Published 12 Nov, 2018
TENTacle on how to capitalise on the Fehmarnbelt Fixed link investment
Once completed, the Fehmarnbelt Fixed link (FBFL) will be an important part of the Scandinavian-Mediterranean (Scan-Med) TEN-T core network corridor. It is envisaged that the planned tunnel for road and rail transport reduces the transit time between Rødby on Lolland and Puttgarden on Fehmarn to seven minutes by train and ten minutes by car. As of 2018, the tunnel is expected to be opened in 2028.
The TENTacle Pilot Case looked at the forecasted effects of the future FBFL investment on the Scan-Med Corridor for the routing of freight flows and - consequently - for the business models of the transport and logistics industries (incl. ports) in the impact area of the fixed link. This report covers the impact area of the FBFL investment, understood as the territory along the Scan-Med Corridor axes from Copenhagen in the direction of Hamburg and Berlin. It contains a summary of results of the conducted analyses, studies and stakeholder interfacing process within the Pilot Case. It also includes place-based measures addressing the development measures, both in the direct fixed link area and in the more distant parts, which might see negative flow displacement effects (e.g. loss of supply chains and outflow of production and service companies to better accessible locations).
A survey addressed to relevant companies and institutions – public and private – was conducted to learn more on anticipated challenges and/or possibilities caused by the FBFL. Target groups of the survey were (cargo) transport and logistics service providers/operators incl. ports, local/regional administrations/authorities, and business support organisations located in the future Fehmarnbelt catchment area of Northern Germany, Eastern Denmark and Southern Sweden. The survey shows that although each stakeholder is unique in its logistics strategy and that infrastructure measures are part of a large set of parameters influencing logistics choices, some similarities arise, especially within the clusters. It also indicates that the involved entities from the private sector in general do not consider new transport possibilities until the link is in operation or shortly prior to that. Although around 50% of the feedback was positive, the “opinion positive” is also often a political decision seen in an overall context that contains many “but”. The most deciding factor mentioned by all stakeholders is the final price of the tunnel. Especially stakeholders who are in general not content with the FBFL fear an unfair advantage due to state subsidies.
The traffic modelling performed for the TENTacle Fehmarnbelt pilot case by the ISL largely confirms the results of the stakeholder interaction process. Both show that the future price of the tunnel is the decisive variable, particularly for the very cost-sensitive cargo sector. Therefore, the actual amplitude of shifts cannot yet be forecasted precisely. However, the route choice calculations show which transport routes will see an increase of traffic and which ones will see a decrease. This helps identifying the changing transport flows in the hinterland and hence the potential impact in different regions and modes of transport. The most direct and unambiguous change is the shift of existing rail traffic from the Jutland route to the FBFL. Regarding the competition between the new fixed link and the existing ferry services, the studies find that passenger traffic will see much stronger shifts than cargo traffic. Furthermore, they that those shifts most strongly affect the nearby ferry routes Puttgarden-Rødby and Rostock-Gedser.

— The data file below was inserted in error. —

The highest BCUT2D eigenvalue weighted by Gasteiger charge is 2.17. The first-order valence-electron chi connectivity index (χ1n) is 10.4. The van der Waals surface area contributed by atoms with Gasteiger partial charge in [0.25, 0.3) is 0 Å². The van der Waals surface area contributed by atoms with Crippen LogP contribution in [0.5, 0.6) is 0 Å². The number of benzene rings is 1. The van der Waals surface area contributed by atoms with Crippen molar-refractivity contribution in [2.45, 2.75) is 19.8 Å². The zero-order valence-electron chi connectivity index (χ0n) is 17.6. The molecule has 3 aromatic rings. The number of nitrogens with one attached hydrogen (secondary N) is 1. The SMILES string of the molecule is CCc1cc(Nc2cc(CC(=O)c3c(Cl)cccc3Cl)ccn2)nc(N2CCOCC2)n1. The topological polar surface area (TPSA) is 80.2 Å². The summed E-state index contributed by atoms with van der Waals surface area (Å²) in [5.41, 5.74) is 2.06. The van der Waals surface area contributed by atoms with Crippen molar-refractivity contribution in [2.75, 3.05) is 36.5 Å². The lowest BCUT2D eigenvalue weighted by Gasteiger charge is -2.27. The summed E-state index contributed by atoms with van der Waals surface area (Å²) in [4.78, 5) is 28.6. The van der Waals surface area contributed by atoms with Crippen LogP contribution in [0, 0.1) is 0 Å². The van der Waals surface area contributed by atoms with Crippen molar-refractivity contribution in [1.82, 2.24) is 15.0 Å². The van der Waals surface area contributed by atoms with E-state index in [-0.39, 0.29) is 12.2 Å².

The relatively low level of replies from the surveys and personal interaction with stakeholders suggests that more stakeholder involvement and dissemination is required until the actual opening of the FBFL. Particularly small- and medium-sized companies must be included in the activities of, for example, cluster and business support organisations. Actual implementation of recommendations must be initiated by the stakeholders themselves, though. Support measures (e.g. EU regional funding programs) are available if needed.
The following best-practice examples in the Fehmarnbelt region are summarised in this output:
- Three studies on the effects of the FBFL on the Region Rostock and the business of the port for the three defined cargo groups: paper and forest products, agriculture products and products from the steel industry sector
- Accumulated experiences on how to benefit from the FBFL for regional development in Guldborgsund Municipality
- Further examples from: KielRegion as regional planner and business support organisation and stakeholders from the Port of Lübeck as a port authority and terminal operator
- Lessons learned from three past infrastructure projects: Oresund Bridge, Brenner-Base-Tunnel and Amsterdam Shiphol airport
In all the above examples, stakeholder involvement was started at an early stage of the planning process in order to take the caveats, but also the local knowledge into account. Most of the examples also conclude that the interaction process should go beyond the final approval of the infrastructure construction. If stakeholder involvement is regarded as a bothersome but necessary means to ‘push through’ an infrastructure project, its true potential is not used.
This report is the final output of the Fehmarnbelt Pilot Case which consists of representatives from Guldborgsund Municipality (DK), Rostock Port (DE), the Institute of Shipping Economics and Logistics (DE) and Port of Hamburg Marketing (DE). Individual reports by each project partner can be found in the download section of the TENTacle website. The full report can be downloaded here.
For more information please contact:
Port of Hamburg Marketing